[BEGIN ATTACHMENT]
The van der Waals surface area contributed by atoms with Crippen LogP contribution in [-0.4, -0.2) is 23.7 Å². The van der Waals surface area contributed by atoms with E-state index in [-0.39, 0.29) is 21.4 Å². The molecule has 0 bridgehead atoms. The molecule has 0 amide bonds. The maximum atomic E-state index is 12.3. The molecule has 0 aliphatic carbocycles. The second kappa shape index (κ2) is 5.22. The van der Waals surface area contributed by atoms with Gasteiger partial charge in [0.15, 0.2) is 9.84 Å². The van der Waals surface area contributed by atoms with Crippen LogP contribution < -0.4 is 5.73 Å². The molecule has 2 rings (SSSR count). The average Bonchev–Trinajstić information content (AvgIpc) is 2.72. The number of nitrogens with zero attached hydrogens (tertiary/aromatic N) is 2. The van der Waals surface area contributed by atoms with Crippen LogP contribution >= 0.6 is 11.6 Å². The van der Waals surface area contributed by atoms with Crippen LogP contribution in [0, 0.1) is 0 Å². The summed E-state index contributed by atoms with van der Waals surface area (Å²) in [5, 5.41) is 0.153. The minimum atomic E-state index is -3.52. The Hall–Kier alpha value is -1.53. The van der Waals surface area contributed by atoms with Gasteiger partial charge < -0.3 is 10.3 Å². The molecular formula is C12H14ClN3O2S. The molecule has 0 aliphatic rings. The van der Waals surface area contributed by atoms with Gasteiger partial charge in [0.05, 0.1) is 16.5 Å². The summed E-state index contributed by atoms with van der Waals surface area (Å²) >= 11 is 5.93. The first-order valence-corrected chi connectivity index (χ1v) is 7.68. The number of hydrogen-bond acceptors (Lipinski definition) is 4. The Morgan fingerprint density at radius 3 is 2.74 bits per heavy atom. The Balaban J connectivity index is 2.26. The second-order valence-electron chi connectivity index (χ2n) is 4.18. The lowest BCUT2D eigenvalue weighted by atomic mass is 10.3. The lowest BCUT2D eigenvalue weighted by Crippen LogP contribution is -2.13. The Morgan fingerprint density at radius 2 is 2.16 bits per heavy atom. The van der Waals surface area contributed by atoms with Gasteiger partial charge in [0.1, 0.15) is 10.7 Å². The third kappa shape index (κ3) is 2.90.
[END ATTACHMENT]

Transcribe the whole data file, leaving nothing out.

The van der Waals surface area contributed by atoms with Crippen LogP contribution in [-0.4, -0.2) is 23.7 Å². The van der Waals surface area contributed by atoms with E-state index in [-0.39, 0.29) is 21.4 Å². The molecule has 0 bridgehead atoms. The molecule has 0 amide bonds. The maximum atomic E-state index is 12.3. The molecule has 0 aliphatic carbocycles. The second kappa shape index (κ2) is 5.22. The van der Waals surface area contributed by atoms with Gasteiger partial charge in [0.15, 0.2) is 9.84 Å². The van der Waals surface area contributed by atoms with Crippen LogP contribution < -0.4 is 5.73 Å². The molecule has 2 rings (SSSR count). The average Bonchev–Trinajstić information content (AvgIpc) is 2.72. The number of nitrogens with zero attached hydrogens (tertiary/aromatic N) is 2. The van der Waals surface area contributed by atoms with Crippen LogP contribution >= 0.6 is 11.6 Å². The van der Waals surface area contributed by atoms with Crippen LogP contribution in [0, 0.1) is 0 Å². The summed E-state index contributed by atoms with van der Waals surface area (Å²) in [5, 5.41) is 0.153. The minimum atomic E-state index is -3.52. The Hall–Kier alpha value is -1.53. The van der Waals surface area contributed by atoms with Gasteiger partial charge < -0.3 is 10.3 Å². The molecular formula is C12H14ClN3O2S. The molecule has 0 aliphatic rings. The van der Waals surface area contributed by atoms with Gasteiger partial charge in [0.05, 0.1) is 16.5 Å². The summed E-state index contributed by atoms with van der Waals surface area (Å²) >= 11 is 5.93. The first-order valence-corrected chi connectivity index (χ1v) is 7.68. The number of hydrogen-bond acceptors (Lipinski definition) is 4. The Morgan fingerprint density at radius 3 is 2.74 bits per heavy atom. The Balaban J connectivity index is 2.26. The second-order valence-electron chi connectivity index (χ2n) is 4.18. The lowest BCUT2D eigenvalue weighted by atomic mass is 10.3. The lowest BCUT2D eigenvalue weighted by Crippen LogP contribution is -2.13. The Morgan fingerprint density at radius 2 is 2.16 bits per heavy atom. The van der Waals surface area contributed by atoms with Gasteiger partial charge in [0.1, 0.15) is 10.7 Å². The third kappa shape index (κ3) is 2.90.